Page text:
Arafat Al Yafei speaks with a trace of a French accent, the evidence of his years studying in Paris and working at the oil giant Total.
Now he manages the emirate's toughest engineering projects for Abu Dhabi National Oil Company (Adnoc). But he maintains close ties with his old employer.
"The most important thing is the relationship," Mr Al Yafei says. "You have to create the bridge. Your technology's there, and different companies have different technologies, but do you have the relationship?"
For decades, Total has cultivated its ties with Abu Dhabi by investing in many of the emirate's strategic projects, from building a natural gas pipeline to turning crude into fertiliser for farms.
Now it is showcasing another field of investment - people.
Total and its competitors are jockeying for position as Abu Dhabi prepares to redistribute the rights to its oilfields. In two years, Total's 9.5 per cent slice in Abu Dhabi's biggest onshore concession expires. Total shares that concession with ExxonMobil, BP, Royal Dutch Shell and Portugal's Partex. Soon thereafter, stakes in the emirate's main offshore operator and four other Adnoc companies will expire.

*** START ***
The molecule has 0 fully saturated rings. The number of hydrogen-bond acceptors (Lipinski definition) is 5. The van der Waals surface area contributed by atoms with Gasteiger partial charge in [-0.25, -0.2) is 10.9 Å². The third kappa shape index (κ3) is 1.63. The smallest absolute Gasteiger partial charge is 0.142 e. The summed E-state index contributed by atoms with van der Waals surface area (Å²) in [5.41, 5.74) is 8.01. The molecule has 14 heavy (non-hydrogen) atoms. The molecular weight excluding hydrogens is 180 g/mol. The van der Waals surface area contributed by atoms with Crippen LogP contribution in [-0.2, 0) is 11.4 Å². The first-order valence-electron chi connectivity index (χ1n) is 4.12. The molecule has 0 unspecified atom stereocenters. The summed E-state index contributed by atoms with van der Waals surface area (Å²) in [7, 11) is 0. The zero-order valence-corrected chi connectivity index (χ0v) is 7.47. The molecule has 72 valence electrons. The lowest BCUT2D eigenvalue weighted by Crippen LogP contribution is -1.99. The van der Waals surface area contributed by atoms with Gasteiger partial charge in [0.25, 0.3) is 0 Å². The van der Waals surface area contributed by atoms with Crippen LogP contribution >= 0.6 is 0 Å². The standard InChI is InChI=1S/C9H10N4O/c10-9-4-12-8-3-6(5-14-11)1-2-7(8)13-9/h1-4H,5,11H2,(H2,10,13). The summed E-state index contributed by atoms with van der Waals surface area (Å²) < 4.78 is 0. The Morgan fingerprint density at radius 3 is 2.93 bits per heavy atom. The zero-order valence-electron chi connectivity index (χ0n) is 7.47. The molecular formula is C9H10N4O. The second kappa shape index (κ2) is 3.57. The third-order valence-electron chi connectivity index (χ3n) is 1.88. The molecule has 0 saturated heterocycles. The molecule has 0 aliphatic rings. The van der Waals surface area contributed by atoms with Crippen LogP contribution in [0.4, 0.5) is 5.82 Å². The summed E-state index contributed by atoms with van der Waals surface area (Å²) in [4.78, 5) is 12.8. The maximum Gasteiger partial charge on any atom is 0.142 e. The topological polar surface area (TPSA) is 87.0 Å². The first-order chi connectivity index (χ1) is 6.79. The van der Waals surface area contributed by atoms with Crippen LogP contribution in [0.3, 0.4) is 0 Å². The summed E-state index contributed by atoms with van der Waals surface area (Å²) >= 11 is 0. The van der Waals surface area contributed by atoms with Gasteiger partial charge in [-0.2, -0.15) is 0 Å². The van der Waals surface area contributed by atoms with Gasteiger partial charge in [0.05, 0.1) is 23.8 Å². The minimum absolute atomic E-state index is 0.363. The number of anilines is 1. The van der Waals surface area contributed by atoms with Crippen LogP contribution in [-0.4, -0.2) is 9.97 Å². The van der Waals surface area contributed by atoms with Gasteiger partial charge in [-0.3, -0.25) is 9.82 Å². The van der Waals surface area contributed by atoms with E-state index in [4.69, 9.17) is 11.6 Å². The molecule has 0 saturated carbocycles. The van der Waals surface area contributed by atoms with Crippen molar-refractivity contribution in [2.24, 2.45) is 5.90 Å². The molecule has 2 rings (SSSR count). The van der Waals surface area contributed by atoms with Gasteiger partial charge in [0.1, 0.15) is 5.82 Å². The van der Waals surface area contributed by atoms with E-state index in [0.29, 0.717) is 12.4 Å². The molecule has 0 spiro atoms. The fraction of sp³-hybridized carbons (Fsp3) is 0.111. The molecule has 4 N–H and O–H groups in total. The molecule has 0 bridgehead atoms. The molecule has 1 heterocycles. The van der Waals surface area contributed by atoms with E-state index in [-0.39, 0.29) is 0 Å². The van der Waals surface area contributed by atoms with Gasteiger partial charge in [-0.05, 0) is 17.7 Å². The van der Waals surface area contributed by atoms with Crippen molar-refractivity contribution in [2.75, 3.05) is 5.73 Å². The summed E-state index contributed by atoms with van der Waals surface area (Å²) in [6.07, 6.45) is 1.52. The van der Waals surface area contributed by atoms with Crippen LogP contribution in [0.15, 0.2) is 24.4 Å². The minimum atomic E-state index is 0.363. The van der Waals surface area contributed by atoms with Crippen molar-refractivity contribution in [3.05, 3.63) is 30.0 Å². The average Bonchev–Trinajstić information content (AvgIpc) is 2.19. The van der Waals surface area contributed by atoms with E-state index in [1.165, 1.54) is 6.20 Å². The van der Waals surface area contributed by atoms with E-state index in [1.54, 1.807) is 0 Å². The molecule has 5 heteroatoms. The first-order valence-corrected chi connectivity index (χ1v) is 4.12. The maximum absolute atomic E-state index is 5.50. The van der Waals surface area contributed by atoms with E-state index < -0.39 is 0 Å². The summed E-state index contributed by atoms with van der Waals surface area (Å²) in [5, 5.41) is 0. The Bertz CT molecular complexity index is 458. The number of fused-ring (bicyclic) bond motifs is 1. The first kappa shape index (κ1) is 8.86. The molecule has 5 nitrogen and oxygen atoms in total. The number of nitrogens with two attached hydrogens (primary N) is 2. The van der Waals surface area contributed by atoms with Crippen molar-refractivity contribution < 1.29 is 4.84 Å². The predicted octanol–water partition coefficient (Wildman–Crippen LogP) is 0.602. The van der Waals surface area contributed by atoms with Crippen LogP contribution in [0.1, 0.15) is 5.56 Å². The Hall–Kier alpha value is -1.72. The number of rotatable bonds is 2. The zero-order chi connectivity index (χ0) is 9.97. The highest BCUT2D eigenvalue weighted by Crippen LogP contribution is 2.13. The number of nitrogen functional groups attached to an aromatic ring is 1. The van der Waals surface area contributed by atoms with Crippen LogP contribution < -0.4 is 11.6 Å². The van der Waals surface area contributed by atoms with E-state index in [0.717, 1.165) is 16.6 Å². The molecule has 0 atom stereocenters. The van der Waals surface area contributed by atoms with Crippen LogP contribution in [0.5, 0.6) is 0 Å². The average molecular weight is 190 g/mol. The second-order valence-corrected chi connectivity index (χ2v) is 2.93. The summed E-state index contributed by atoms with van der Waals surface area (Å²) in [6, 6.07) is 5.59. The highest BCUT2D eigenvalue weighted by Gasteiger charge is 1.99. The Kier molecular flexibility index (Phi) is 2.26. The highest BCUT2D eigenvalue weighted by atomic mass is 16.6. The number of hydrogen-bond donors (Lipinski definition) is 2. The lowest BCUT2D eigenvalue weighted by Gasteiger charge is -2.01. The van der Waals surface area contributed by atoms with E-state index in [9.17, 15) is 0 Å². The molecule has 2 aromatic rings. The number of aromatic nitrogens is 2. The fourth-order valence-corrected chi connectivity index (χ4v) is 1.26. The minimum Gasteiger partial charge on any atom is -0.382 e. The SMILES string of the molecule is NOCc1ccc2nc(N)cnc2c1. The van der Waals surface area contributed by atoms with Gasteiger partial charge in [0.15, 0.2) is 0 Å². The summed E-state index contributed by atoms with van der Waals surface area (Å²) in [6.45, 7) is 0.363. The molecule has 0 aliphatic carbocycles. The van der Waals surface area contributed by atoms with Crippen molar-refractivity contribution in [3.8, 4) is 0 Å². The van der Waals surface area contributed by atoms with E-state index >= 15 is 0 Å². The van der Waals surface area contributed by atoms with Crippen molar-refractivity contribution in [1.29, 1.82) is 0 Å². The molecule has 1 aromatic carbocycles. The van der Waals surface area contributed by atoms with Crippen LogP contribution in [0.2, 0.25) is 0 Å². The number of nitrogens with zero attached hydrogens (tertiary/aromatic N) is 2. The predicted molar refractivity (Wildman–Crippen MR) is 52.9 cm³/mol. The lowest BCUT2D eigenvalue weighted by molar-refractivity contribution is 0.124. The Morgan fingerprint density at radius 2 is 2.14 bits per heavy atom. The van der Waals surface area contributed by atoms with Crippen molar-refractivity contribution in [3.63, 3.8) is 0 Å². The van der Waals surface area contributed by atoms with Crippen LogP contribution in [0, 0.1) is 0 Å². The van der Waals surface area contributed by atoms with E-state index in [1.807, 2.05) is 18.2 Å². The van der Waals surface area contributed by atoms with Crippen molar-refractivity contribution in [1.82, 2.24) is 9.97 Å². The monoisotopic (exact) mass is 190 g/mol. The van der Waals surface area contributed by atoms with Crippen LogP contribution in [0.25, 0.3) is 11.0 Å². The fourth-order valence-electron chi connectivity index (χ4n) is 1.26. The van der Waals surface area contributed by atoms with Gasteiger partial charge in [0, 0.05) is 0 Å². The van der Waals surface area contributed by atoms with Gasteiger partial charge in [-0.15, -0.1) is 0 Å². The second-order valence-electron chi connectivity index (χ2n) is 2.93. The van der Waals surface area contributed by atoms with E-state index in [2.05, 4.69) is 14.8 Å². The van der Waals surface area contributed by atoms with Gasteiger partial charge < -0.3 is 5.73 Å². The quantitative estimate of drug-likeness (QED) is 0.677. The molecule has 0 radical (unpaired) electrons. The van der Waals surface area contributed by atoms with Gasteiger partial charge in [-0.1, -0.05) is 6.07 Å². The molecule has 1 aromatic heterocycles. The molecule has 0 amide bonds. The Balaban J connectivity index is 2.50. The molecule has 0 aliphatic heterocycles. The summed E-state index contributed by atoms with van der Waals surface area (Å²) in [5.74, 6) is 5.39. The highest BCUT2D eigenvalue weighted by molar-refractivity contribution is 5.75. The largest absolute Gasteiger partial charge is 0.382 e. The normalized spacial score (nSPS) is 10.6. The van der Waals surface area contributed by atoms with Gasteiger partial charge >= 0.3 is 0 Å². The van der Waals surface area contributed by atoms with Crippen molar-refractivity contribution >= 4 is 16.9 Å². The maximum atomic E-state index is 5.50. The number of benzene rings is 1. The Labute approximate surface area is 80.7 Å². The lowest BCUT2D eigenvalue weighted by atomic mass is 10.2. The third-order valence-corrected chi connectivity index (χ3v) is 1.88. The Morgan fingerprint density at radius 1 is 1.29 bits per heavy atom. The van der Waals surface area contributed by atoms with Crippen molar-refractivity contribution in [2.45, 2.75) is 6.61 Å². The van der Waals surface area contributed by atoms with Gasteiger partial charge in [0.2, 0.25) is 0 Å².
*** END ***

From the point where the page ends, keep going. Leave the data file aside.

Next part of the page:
Little wonder, then, that Total and the other majors are keen to prove that their partnerships - some of them nearly 75 years old - have been valuable for the emirate.
"Whatever company you are in Abu Dhabi, if they develop UAE nationals, it is like a plus for them," Mr Al Yafei says.
Total writes a US$5 million (Dh18.3m) cheque every year to the Petroleum Institute, Adnoc's engineering university, and sends high-achieving Emiratis to study in France as part of a scholarship programme for resource-rich nations.
Louai Machhour, the former business and capabilities development manager for Total ABK in Abu Dhabi [he left in August, and is now posted in Paris as regional geologist], describes the philanthropy as part of the company mission.
"For us this is an obligation, and we do it without any conditions," Mr Machhour says. "We do it because we think it's our responsibility to develop the people in the country where we work and where we take benefit also."
Implicit is that the trainees eventually join the state oil company, bringing private-sector knowledge to Abu Dhabi and providing the foreign companies with a valuable connection on the ground.